Requirements and Acceptance Glossary
Acceptance. A process, under the control of the Sponsor as the Acceptance Authority, confirming that the user's needs for military capability have been met by the systems supplied.
Analysis. The deriving of the effectiveness, cost, time, and achievability attributes of a solution.
Asset Transfer . Asset transfer between organisation asset registers to align with the transfer of beneficial use.
Capability. An operational outcome or effect that users of equipment need to achieve.
Capability Area Plan (CAP). The plan is prepared by the Sponsor for the appropriate capability area. It takes account of affordability and whole life costs and records:
Capability Working Group (CWG). A non-executive advisory stakeholder group responsible to a Sponsor for:
Change. (Trade-off) An alteration to the definition of a solution. A Change should initially be a proposal, incorporated (or rejected) only after impact analysis.
Confidence. (Trade-off) A Confidence, expressed as a %, defines the probability of achieving a particular outcome, or better. It is derived from quantitative modelling and represents a limit. The MOD Approvals process places specific importance on 10%, 50% and 90% Confidence limits for Time and Cost. See the Risk Management Topic.
Customer. The five principal participants within the Unified Customer are:
Customer Supplier Agreement (CSA). An agreement between the Customer and Supplier setting out the working relationship between them and recording other key project information such as outputs required against given inputs, and performance measures and targets. Such agreements will exist between:
Defence Lines of Development (DLoD). The constituent elements of a Military Capability (MC). The DLoDs as defined in AOF are:
Note - In the event of any variations of this model across the three Services, ensure that all key stakeholders within any one acquisition project agree on a common definition to be used across and throughout the project. Take special care when planning acceptance activity that crosses Service boundaries, to seek out and accommodate any mismatches.
Entry Criteria. (Trade-off) Conditions that must be met before optimisation can start.
Equipment Capability. The capability derived from equipment.
Equipment Capability (Central) Customer (ECC) . The principal customer and Acceptance Authority prior to a system’s In-Service Date (ISD) and for upgrades to in-service equipment that affect capability.
Equipment Release. The formal certification that an item of equipment meets the criteria for Safety and Airworthiness. This applies to airborne equipment having its own project sponsored separately from individual aircraft types. The Equipment Release for a Guided Weapons (GW) project is a more complex special case and is known as a GW Release. Normally supported by a Certificate of Design for Component / Equipment / System.
Evaluation. (Trade-off) The action of determining the overall worth of the solution and how that worth might be increased, on balance, across the properties of effectiveness, cost, time and achievability.
Exit Criteria. (Trade-off) Conditions that must be met to permit optimisation to stop.
FE@Rs. Force Elements at Readiness.
Guided Weapons (GW) Release. The formal certification that an [air-launched] GW meets the criteria for Safety and Airworthiness. This:
Impact Analysis. The process of discovering what effect a proposed change to a solution will have on the solution’s effectiveness, cost, time, and achievability properties, and other characteristics.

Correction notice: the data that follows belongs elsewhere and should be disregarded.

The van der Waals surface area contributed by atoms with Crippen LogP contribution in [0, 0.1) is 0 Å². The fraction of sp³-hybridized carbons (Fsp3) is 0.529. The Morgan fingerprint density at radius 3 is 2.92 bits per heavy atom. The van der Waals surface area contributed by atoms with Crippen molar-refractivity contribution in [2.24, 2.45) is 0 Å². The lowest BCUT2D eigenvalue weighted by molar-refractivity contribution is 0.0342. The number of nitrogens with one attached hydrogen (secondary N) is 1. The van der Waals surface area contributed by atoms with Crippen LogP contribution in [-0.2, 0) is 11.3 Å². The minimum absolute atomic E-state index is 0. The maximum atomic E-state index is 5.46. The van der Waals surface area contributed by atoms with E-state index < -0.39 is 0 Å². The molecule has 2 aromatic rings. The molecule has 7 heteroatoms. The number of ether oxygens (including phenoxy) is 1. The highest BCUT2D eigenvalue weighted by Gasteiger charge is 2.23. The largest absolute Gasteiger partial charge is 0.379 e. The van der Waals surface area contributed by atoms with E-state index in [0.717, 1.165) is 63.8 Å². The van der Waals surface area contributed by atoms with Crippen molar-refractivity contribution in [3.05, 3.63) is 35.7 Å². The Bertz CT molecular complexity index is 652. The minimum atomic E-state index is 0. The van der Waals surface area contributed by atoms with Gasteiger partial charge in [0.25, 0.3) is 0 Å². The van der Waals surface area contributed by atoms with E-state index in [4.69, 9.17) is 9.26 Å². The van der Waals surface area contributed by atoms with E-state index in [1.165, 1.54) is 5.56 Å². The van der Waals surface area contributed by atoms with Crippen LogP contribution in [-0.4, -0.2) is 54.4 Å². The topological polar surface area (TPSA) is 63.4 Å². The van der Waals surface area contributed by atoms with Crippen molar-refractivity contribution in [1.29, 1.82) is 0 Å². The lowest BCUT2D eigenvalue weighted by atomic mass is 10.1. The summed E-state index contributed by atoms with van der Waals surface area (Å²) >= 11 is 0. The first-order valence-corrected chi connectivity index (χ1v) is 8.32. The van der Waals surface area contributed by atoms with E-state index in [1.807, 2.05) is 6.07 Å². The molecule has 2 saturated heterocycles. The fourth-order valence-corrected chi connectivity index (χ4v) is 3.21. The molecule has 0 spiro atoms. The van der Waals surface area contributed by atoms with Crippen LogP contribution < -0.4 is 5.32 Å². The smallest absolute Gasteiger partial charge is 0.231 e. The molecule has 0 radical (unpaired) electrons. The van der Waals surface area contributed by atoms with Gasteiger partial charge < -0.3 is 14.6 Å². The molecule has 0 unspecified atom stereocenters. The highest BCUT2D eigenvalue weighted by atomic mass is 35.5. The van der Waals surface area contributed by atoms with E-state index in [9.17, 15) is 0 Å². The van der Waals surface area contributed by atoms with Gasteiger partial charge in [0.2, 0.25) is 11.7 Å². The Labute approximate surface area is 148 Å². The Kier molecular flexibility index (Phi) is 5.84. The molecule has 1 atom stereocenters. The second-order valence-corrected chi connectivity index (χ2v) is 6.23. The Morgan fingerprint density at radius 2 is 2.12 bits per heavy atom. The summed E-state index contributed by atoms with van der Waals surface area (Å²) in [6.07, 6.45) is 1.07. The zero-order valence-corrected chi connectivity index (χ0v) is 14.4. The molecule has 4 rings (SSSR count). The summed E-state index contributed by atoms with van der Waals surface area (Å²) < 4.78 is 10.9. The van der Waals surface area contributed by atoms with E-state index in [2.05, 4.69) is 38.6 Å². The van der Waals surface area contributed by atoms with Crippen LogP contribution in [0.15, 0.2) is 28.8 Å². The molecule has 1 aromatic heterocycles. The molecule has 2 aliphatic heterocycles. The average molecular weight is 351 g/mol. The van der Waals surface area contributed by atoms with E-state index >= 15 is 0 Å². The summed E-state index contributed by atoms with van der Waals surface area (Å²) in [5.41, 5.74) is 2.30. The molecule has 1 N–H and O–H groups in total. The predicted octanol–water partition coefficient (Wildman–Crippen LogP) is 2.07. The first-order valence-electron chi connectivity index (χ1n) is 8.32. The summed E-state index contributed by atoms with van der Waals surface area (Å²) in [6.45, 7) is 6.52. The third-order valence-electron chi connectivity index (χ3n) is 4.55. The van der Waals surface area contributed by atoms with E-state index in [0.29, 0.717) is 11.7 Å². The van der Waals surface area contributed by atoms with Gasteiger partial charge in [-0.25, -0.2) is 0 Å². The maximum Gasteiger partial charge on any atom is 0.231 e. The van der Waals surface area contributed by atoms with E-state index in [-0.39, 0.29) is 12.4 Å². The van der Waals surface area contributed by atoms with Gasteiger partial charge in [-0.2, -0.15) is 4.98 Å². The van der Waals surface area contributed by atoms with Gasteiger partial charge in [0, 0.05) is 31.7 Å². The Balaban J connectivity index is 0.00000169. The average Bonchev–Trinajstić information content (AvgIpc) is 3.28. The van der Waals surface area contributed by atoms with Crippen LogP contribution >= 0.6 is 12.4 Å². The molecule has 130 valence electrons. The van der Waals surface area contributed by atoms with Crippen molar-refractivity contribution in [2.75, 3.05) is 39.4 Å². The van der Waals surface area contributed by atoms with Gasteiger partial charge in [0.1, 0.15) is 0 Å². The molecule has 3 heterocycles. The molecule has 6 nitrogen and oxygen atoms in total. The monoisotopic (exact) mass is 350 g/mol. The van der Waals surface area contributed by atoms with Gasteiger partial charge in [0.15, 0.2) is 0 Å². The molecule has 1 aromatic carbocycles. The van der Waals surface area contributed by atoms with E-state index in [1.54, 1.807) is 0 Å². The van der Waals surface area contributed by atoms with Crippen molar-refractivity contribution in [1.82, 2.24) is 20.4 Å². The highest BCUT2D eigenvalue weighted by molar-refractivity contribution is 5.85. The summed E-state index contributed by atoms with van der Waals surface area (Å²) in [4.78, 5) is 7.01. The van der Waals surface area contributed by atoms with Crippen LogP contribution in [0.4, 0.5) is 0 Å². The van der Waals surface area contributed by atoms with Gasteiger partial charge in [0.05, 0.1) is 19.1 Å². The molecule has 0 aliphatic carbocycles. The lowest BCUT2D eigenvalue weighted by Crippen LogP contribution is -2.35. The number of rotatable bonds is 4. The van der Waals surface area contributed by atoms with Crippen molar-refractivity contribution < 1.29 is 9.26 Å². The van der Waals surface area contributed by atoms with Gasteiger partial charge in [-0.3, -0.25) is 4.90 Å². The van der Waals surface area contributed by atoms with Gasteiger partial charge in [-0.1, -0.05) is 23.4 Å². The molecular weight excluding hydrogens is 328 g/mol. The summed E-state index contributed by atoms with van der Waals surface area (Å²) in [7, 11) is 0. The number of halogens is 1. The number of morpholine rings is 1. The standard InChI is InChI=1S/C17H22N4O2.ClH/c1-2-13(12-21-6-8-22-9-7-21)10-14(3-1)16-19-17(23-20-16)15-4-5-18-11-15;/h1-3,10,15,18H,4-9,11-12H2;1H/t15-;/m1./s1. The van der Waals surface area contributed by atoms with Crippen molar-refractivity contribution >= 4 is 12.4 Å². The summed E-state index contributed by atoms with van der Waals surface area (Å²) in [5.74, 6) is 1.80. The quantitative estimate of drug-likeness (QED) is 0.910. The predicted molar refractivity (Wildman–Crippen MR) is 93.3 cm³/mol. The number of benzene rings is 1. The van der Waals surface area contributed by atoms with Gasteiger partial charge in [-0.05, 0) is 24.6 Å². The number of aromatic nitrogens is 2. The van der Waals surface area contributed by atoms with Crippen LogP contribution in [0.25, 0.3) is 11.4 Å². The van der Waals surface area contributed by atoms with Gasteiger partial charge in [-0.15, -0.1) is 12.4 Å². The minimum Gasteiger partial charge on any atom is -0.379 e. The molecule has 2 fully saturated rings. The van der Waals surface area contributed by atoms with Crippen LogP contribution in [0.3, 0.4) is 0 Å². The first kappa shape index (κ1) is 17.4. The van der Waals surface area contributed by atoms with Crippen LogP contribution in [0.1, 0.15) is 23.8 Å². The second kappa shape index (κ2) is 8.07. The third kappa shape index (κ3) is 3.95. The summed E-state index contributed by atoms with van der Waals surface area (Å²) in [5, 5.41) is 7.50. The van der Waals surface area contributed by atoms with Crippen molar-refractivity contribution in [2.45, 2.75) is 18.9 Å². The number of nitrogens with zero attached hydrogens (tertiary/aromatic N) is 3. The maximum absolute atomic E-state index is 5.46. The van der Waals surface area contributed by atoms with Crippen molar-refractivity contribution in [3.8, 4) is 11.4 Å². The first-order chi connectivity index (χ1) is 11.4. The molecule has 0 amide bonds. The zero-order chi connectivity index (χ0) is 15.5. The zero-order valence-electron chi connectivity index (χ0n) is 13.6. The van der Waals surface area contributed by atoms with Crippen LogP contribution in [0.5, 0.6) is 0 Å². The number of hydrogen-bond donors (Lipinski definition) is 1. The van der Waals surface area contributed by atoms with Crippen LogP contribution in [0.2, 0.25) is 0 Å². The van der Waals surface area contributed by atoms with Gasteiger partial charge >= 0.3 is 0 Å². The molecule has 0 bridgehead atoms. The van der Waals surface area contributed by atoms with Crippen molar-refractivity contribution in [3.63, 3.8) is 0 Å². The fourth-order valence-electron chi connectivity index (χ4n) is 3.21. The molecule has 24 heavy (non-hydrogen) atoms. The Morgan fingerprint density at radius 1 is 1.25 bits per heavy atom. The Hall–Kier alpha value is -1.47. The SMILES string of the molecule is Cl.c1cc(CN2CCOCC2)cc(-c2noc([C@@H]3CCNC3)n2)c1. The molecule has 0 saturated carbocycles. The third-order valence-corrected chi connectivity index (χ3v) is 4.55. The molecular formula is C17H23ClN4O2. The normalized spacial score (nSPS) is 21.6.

Incorporation. Implementing a Change to make it permanent.
Incremental Acceptance. Synonymous with Incremental Acquisition - Acceptance conducted as a pre-planned series of discrete step-increases in capability. ( Do not use the term ' progressive acceptance')
Initial Operating Capability (IOC). The state achieved when Military Capability is available in its minimum usefully deployable form. The date of achievement is the ISD.
In-Service Date (ISD). In-Service Date is declared when the military capability provided by the system is assessed as available for operational use in its minimum usefully deployable form (IOC).
Integrated Test, Evaluation and Acceptance Plan (ITEAP). The ITEA Plan is a structured narrative record and explanation of how acceptance of a capability will be realised. It is an integral part of the project TLMP, and typically caps a set of detailed test plans.
Integration. As a Systems Engineering Term - The progressive assembly and verification of delivered configurations of components / subsystems.
Internal Agreements – Agreements that detail the routes for provision, responsibilities and advice to the DEC on elements of Military Capability other than equipment. Excludes Customer Supplier Agreements.
Introduction to Service. The point of equipment transfer (including formal asset transfer) from the DEC to the Front Line Command(s) for the integration of all elements which will lead to full Military Capability.
Iterate. Repeat an optimisation cycle, with the output of one cycle informing the input to the next cycle.
Key User Requirements (KURs). Capability requirements or constraints that are assessed as being:
KURs characterise the whole User Requirements Document and are used to measure project performance.
Military Aircraft (MA) Release. The MA Release is the statement on behalf of CDM to the Project Sponsor that an acceptable Safety Case has been prepared for the aircraft and its equipment. This forms the basis for the Release to Service (RTS) of the aircraft weapon system.
The MA Release also describes parameters within which the Safety Case has been established, including:
These parameters describe the conditions in which the aircraft or equipment is authorised to be flown in Service regulated flying with the support of CDM. Also included are the approved Operational Emergency Clearances (OEC) and advice on their application.
Military Capability. The combination of equipment and other lines of development, integrated and made available in quantities and at standards prescribed in User Requirements.
Objectives. (Trade-off) Measurable reasons for applying the ST-OP process to a specific solution at a particular point in the acquisition lifecycle.
Optimise. (Trade-off) Establish, via trade-off, an equitable convergence of need and solution, and balance across the effectiveness / cost / time / achievability properties of a solution. Optimisation requires objectives, judgement, compromise and consensus.